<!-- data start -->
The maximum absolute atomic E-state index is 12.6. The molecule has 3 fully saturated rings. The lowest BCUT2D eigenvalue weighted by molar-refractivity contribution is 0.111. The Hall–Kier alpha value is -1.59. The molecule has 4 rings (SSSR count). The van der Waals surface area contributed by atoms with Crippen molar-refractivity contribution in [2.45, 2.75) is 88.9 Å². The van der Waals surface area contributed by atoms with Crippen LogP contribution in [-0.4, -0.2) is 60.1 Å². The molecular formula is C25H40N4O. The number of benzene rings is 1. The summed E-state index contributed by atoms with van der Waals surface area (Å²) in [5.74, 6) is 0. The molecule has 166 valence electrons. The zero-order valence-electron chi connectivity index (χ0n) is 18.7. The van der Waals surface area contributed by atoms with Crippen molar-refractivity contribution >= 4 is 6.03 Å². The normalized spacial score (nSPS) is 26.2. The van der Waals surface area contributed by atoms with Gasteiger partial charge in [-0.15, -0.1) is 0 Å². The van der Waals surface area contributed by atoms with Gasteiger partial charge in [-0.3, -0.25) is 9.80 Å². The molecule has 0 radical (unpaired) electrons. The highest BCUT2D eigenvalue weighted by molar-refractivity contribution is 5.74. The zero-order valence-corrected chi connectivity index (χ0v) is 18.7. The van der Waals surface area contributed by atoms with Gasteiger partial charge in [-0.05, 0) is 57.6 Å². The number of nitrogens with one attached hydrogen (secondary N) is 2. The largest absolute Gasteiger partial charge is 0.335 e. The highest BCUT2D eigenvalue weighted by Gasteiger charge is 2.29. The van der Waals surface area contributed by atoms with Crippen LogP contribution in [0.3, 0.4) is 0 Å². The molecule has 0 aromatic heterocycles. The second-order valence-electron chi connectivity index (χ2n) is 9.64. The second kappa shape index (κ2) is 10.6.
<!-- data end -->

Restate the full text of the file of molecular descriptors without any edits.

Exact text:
The maximum absolute atomic E-state index is 12.6. The molecule has 3 fully saturated rings. The lowest BCUT2D eigenvalue weighted by molar-refractivity contribution is 0.111. The Hall–Kier alpha value is -1.59. The molecule has 4 rings (SSSR count). The van der Waals surface area contributed by atoms with Crippen molar-refractivity contribution in [2.45, 2.75) is 88.9 Å². The van der Waals surface area contributed by atoms with Crippen LogP contribution in [-0.4, -0.2) is 60.1 Å². The molecular formula is C25H40N4O. The number of benzene rings is 1. The summed E-state index contributed by atoms with van der Waals surface area (Å²) in [5.74, 6) is 0. The molecule has 166 valence electrons. The zero-order valence-electron chi connectivity index (χ0n) is 18.7. The van der Waals surface area contributed by atoms with Crippen molar-refractivity contribution >= 4 is 6.03 Å². The normalized spacial score (nSPS) is 26.2. The van der Waals surface area contributed by atoms with Gasteiger partial charge in [-0.15, -0.1) is 0 Å². The van der Waals surface area contributed by atoms with Gasteiger partial charge in [-0.3, -0.25) is 9.80 Å². The molecule has 0 radical (unpaired) electrons. The highest BCUT2D eigenvalue weighted by molar-refractivity contribution is 5.74. The zero-order valence-corrected chi connectivity index (χ0v) is 18.7. The van der Waals surface area contributed by atoms with Gasteiger partial charge in [-0.05, 0) is 57.6 Å². The number of nitrogens with one attached hydrogen (secondary N) is 2. The largest absolute Gasteiger partial charge is 0.335 e. The highest BCUT2D eigenvalue weighted by Gasteiger charge is 2.29. The van der Waals surface area contributed by atoms with Crippen LogP contribution in [0.3, 0.4) is 0 Å². The molecule has 0 aromatic heterocycles. The second-order valence-electron chi connectivity index (χ2n) is 9.64. The second kappa shape index (κ2) is 10.6.